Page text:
posted on Dec, 10 2012 @ 05:22 PM
There isn’t really any need for food stamps.
Economic and political ramifications of these statistics aside, we should consider what they say about our way of life in general. Western society is
estranged from its relationship with nature. The continued survival of the population is contingent on the sustained functioning of an obviously
flawed economic system (yet I repeat myself) around which mass agriculture and the need for industrialization have grown. When there’s no food in
the pantry, the first option most people consider is a trip to the supermarket, not giving much thought to where that food came from and the processes
involved in distribution. When there isn’t enough money available to make necessary purchases for survival, people turn to where they can get the
money to do so—by stealing usually, either directly or indirectly through state-managed resource confiscation and reallocation.
The idea that, as human beings with a fundamental and inseparable (as much as we’ve tried to deny it) relationship with nature, they should know how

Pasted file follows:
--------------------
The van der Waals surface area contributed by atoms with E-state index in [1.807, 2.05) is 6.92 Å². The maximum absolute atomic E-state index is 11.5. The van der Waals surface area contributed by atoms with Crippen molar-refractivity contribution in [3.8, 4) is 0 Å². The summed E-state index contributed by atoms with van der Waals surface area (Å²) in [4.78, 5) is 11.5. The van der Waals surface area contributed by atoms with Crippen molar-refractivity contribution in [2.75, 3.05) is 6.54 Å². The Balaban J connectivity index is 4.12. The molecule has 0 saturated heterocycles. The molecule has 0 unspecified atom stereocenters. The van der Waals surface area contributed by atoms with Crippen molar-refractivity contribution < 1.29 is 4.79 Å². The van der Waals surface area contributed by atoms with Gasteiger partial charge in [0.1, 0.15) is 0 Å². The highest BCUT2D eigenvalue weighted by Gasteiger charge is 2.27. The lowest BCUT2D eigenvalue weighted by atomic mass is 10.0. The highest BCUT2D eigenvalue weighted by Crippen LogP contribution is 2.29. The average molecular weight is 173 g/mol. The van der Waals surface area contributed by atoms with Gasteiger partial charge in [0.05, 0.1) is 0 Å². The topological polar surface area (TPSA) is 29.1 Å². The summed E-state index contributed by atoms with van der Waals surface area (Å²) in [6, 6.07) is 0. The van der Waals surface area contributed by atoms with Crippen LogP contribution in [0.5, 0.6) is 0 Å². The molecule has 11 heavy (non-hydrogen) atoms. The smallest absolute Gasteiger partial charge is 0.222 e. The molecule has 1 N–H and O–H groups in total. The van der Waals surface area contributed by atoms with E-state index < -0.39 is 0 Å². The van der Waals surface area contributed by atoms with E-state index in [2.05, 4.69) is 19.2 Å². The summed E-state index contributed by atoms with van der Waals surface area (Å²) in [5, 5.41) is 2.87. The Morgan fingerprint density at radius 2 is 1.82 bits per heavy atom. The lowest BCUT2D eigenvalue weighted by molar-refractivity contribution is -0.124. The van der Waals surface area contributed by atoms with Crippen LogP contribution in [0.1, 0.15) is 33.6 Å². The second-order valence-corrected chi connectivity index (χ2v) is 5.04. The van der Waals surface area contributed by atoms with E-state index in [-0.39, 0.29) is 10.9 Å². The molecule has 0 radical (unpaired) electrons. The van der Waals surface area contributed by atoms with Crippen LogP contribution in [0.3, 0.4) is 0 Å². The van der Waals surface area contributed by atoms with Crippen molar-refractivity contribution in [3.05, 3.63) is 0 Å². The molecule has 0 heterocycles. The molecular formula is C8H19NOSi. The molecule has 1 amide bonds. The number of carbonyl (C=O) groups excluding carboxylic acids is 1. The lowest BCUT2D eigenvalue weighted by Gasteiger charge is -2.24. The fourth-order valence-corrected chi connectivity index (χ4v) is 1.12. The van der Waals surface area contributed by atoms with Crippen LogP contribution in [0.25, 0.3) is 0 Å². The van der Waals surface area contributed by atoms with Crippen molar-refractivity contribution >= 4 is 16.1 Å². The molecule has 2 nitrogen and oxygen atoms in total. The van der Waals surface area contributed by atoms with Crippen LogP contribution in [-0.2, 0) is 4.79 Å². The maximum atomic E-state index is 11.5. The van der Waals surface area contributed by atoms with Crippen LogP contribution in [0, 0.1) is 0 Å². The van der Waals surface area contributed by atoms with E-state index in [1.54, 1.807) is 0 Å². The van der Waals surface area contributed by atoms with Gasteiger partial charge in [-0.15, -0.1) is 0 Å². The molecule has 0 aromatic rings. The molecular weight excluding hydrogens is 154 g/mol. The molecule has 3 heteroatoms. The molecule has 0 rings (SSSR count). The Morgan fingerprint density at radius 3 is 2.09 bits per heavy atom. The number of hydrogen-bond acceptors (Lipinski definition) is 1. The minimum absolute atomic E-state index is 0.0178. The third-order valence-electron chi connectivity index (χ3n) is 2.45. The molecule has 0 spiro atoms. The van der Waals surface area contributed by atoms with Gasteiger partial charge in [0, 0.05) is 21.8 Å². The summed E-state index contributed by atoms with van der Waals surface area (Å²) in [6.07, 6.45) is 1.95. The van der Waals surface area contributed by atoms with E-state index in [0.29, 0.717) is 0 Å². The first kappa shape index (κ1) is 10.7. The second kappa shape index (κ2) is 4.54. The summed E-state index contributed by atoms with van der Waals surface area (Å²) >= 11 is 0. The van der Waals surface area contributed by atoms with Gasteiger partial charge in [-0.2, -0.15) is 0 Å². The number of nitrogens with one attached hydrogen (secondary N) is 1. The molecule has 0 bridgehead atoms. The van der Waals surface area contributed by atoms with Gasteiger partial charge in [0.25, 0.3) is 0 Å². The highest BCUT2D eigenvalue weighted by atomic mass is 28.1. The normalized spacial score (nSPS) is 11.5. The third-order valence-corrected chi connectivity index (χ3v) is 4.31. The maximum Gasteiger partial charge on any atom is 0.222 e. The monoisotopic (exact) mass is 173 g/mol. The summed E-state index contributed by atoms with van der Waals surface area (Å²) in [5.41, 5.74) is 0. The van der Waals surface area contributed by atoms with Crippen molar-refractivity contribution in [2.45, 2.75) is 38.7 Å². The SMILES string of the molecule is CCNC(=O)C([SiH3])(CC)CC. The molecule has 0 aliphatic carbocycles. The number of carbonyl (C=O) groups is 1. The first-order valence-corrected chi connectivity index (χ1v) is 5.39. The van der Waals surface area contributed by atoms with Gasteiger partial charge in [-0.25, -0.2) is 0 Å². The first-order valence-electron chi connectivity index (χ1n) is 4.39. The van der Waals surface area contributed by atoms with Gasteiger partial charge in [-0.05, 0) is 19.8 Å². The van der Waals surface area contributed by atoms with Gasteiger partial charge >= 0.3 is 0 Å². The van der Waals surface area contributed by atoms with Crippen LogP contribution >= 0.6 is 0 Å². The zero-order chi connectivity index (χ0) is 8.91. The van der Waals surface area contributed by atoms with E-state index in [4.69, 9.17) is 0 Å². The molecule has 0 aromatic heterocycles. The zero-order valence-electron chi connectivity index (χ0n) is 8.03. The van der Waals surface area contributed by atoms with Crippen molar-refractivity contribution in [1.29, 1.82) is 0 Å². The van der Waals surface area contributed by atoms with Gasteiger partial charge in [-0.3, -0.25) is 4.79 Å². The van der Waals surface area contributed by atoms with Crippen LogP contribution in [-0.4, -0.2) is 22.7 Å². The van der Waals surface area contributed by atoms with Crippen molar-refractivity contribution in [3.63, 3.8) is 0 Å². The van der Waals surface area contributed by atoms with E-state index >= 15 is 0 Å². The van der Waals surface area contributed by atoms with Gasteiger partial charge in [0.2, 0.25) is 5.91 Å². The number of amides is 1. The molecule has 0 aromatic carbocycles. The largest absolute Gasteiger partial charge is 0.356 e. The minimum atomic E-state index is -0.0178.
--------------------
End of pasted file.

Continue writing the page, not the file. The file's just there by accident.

to grow and hunt their own food never even occurs to them. They don’t recognize that not being able to survive as an organism on this planet without
an artificial system of resource organization called “economics” driving it all is a huge problem. They seek an immediate solution to an immediate
problem—an illusory monetary one—without addressing the philosophical implications of that problem at all.
If you have any land at your disposal, I would venture to argue that it is irresponsible for you as a human to not be growing as much of your own food
as possible, which would probably be self-sufficient with minor supplementation from outside sources. If you have a lot of land, raising your own meat
sources wouldn’t hurt either.
If you have no land of your “own”, it would be relatively easy to set up co-ops within your local communities to make use of what areas are
suitable for cultivation, even in urban settings. The question is, are people willing to do it? Or is the detachment from nature too deep and the
convenience of one-stop, everything-at-your-fingertips-now culture simply too tempting for most?
We’ll find out one way or the other, as the current system cannot sustain itself. The problems within our systems of social welfare are not nearly
as important as what the need for such systems in the first place says about the way we live our lives as human beings. There isn’t any need for
food stamps, or any economic remedy. Nature provides for all our needs simply and for free. All it asks in return is the recognition of the fact that
we are not separate from it, and should treat it as we would have ourselves treated—with love and respect.
A revolutionary concept, I know...